Sudan’s former President Omar Al- Bashir appeared in public for the first time on Sunday since the military overthrew and detained him in April after 16 weeks of widespread protests against his rule.
Prosecutor Alaa al-Din Abdallah told media that Bashir was charged with illicit possession of foreign currency, accepting gifts in an unofficial manner, killing of protestors and ordering a state of emergency.
An armed convoy escorted Bashir from the Kober prison to the prosecutor’s office in North Khartoum with media reporting that the former president appeared in good health.
Reuters commented that his trial will show the seriousness of the country’s transitional military council and whether generals will remove the legacy of Bashir’s autocratic 30-year rule or not.
Sudan’s chief prosecutor said on Saturday that 41 former officials from Bashir’s administration were being investigated for suspected graft, Reuters reported.
Sudan fell into a political crisis as the transitional military council, a coalition of protesters and opposition parties couldn’t find a solution for a civilian transition. Many protestors lost their lives since Bashir’s removal.
Security forces stormed a protest camp in Khartoum on June 3, opening fire on pro-democracy protesters leading to a collapse in a power-sharing deal. Protesters told journalists that 128 people were killed, however, the health ministry announced the death toll as 61.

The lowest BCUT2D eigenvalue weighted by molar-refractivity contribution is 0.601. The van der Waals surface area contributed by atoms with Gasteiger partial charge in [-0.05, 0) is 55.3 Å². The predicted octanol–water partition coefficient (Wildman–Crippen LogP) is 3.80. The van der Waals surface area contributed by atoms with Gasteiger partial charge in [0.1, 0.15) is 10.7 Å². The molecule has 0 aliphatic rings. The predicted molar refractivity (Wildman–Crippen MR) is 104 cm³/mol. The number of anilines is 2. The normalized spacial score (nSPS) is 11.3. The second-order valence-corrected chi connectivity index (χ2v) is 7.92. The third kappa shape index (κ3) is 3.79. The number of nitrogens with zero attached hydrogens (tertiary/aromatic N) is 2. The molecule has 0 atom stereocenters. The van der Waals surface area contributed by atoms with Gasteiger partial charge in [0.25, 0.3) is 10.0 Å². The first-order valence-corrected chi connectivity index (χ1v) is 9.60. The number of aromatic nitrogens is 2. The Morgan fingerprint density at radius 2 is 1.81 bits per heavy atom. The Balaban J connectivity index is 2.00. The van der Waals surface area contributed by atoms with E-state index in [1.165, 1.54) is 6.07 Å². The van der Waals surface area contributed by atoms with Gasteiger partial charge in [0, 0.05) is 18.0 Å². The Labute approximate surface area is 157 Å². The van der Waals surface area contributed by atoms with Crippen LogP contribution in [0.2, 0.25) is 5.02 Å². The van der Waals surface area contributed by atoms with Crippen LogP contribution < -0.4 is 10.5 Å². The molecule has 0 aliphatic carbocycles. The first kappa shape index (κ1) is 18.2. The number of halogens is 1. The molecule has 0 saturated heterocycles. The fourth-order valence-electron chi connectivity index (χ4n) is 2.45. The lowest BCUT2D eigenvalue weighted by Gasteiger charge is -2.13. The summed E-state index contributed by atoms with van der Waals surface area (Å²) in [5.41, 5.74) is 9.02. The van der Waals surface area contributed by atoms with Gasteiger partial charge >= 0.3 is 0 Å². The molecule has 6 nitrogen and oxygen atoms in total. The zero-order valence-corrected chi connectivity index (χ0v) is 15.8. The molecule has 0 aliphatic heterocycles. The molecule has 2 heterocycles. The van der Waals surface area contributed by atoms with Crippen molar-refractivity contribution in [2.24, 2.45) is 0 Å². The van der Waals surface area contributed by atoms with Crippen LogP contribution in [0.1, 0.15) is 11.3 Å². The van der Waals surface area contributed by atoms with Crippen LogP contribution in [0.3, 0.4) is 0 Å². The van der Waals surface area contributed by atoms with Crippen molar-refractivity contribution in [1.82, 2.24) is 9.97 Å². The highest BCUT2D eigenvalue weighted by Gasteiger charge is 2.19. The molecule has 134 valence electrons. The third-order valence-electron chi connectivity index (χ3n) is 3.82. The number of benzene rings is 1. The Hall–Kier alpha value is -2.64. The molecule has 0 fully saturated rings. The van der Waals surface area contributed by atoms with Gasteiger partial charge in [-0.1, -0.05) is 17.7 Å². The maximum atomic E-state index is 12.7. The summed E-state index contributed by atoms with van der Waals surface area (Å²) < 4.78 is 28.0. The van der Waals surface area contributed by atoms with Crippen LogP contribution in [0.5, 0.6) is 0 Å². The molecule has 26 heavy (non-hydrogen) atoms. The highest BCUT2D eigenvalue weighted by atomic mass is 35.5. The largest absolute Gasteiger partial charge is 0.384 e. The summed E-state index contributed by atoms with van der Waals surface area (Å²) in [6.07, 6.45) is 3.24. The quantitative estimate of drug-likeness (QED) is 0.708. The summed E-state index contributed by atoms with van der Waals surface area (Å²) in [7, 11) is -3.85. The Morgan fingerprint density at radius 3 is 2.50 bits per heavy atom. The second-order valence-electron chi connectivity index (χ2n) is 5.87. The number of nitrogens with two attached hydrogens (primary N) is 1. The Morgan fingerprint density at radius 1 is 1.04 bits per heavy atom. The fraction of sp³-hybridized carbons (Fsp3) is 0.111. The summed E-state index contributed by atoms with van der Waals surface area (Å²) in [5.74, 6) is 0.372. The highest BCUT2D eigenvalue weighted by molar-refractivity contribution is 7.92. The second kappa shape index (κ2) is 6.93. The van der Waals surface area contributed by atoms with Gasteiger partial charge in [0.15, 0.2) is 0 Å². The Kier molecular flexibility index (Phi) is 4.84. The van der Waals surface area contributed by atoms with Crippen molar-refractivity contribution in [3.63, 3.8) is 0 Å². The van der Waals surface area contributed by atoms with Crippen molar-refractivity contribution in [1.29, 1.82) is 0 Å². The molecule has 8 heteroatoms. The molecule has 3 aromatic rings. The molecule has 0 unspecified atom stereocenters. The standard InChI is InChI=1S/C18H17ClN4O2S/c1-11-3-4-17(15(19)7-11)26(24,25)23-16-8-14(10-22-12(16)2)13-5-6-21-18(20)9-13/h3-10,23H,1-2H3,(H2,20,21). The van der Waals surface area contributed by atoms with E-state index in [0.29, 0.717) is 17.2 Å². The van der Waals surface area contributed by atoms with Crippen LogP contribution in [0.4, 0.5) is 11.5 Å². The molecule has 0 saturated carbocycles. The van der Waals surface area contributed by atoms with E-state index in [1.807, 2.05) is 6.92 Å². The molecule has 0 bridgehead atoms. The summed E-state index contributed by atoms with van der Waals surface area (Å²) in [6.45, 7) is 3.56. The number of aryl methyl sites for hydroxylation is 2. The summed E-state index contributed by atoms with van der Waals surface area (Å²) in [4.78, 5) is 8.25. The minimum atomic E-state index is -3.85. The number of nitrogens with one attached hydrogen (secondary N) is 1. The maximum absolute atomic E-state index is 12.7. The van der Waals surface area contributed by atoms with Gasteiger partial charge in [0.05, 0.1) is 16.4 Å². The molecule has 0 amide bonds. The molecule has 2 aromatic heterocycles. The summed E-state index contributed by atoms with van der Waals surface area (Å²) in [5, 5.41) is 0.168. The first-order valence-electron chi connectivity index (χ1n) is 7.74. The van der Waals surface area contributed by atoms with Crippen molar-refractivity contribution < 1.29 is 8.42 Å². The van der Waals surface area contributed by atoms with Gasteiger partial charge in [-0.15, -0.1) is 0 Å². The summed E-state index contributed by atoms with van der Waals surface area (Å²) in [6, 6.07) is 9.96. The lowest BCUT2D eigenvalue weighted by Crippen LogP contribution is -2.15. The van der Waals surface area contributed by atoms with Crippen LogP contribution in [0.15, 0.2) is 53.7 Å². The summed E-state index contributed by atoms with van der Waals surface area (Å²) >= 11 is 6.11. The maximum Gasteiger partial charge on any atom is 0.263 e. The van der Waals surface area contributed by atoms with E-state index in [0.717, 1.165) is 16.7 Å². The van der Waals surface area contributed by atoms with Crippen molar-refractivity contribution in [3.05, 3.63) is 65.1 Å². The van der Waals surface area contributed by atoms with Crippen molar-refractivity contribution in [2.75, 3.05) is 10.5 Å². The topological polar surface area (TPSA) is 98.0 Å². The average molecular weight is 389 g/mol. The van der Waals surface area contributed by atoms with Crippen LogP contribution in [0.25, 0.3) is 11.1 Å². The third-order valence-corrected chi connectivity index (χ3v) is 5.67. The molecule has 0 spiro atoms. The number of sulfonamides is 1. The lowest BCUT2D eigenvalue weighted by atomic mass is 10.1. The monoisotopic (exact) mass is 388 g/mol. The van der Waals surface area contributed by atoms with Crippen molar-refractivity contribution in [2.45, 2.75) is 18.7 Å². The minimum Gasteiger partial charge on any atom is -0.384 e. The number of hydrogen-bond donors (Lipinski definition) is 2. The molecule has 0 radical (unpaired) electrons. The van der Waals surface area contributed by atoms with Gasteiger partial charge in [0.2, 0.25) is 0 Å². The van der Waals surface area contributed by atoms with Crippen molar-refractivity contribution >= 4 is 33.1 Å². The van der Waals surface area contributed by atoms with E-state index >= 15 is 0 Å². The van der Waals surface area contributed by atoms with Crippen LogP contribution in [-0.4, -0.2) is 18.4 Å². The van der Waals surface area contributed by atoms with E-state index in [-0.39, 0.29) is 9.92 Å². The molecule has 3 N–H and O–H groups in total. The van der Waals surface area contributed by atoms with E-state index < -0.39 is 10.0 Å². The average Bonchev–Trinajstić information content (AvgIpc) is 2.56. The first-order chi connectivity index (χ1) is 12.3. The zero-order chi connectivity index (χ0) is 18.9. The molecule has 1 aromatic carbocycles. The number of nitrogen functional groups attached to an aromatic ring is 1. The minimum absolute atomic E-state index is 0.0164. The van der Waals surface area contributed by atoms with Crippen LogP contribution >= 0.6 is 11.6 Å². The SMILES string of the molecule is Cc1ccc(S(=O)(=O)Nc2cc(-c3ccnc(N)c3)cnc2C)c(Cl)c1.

“We are working hard to take those who did this to the gallows,” Lt Gen Mohamed Dagalo, deputy chairman of the Transitional Military Council that took charge after the military toppled Al Bashir, said in a speech broadcast live on state television.
After Bashir was toppled, a team of police, army and security agents raided his house and allegedly found $113 million worth of cash in three currencies (seven million euros, $350,000 and five billion Sudanese pounds).
Bashir, 75, swept to power in an Islamist-backed coup in 1989 and toppled in April, is also wanted by the International Criminal Court over charges of war crimes and genocide linked to the Darfur conflict in the 2000s, but the military says it would not extradite him to The Hague.
During Bashir’s 30 year reign, Sudan suffered high rates of corruption, ranking 172 out of 180 countries in Transparency International’s 2018 Corruption Perceptions Index.